Local History

Manitou and District Regional Park is located along the shores of the unique and famous Little Manitou Lake, which is highly saline and deeply set in an old glacial spillway. The Cree word “manitou” means “great spirit”, and medicine men brought sick people to the lake to be healed, made visits to procure water, and held sacred ceremonies. Patients were treated either by drinking the water or by using it in sweat lodges. Folklore tells that the waters healed even those who suffered from small pox. The homesteaders also respected the healing powers of the lake and would take mineral water to their homes in barrels. From 1910 into the 1940s, Manitou Beach thrived as a boomtown resort. The Winnipeg-based Manitou Mineral Water Company bottled and shipped its waters all over North America. Hotels, bathhouses, spas and pools sprung up, along with sanitoriums and health clinics. Dance halls were also popular, including the famous Danceland. In 1931, Manitou was known as Little Manitou Provincial Park; it became a regional park in 1962. Historical sites include the natural fieldstone chalet and buildings erected by the provincial government in the 1930s and originally used as a commercial tourist hotel. The chalet was changed to Camp Easter Seal in the 1950s. Other interesting heritage sites include the Old Stone Pumphouse east of the village of Manitou Beach, Village Inn, and the brine shrimp factory, established in 1962.


The Village supplies essential services but the park does have campgrounds particularly suited to the recreation vehicle, an outstanding golf course, and a wonderful beach area. The Village also offers many other recreational activities such as mini golf, weekly farmer’s and flea markets, and the world-famous Manitou Springs Mineral Spa. One of the last remaining drive-in theatres in the province is adjacent to the campgrounds. The Danceland dance hall has a wooden floor cushioned with coils of horsehair. Walking in the area will provide sightings of the many shore birds that inhabit the area, and the National Wildlife Area of Last Mountain Lake is only a half-hour away where the family can partake in the only public-access bird banding station in the province.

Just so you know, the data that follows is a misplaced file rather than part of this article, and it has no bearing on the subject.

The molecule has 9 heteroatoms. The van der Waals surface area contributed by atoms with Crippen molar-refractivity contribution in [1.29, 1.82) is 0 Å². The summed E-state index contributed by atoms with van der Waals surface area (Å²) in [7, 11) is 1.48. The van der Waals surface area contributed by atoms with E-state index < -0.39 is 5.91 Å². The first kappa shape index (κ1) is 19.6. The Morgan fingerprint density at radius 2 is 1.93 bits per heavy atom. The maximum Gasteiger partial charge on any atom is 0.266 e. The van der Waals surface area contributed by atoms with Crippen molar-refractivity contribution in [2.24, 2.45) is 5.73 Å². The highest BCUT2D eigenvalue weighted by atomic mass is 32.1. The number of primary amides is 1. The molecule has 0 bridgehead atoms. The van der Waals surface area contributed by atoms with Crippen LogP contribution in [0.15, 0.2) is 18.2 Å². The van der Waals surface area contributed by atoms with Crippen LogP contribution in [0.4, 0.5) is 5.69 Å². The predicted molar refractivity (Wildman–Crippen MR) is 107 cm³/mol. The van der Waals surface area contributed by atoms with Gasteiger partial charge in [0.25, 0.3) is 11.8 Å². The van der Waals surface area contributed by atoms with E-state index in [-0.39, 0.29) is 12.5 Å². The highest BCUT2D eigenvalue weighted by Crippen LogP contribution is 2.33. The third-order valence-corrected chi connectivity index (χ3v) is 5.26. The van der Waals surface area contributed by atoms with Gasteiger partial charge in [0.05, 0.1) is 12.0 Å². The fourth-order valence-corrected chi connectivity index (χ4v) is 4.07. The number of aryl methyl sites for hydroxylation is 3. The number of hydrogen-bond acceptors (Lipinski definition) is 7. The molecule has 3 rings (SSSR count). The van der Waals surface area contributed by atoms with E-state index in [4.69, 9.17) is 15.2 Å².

With over 200 sites, the campground is well suited for large motor homes and trailers. Most of the sites are electrified. There are 29 seasonal sites. Contact the office for information about these sites. The sites have gravel parking pads and with grass beside. There is a trailer dump station and each site has a picnic table and fire-ring. There are two camp kitchens available, which must be booked in advance. There are four modern shower/washroom facilities, which are free to registered campers. Firewood is available for sale. We ask that campers refrain from bringing outside wood into the Park. Water service is reverse osmosis municipal water.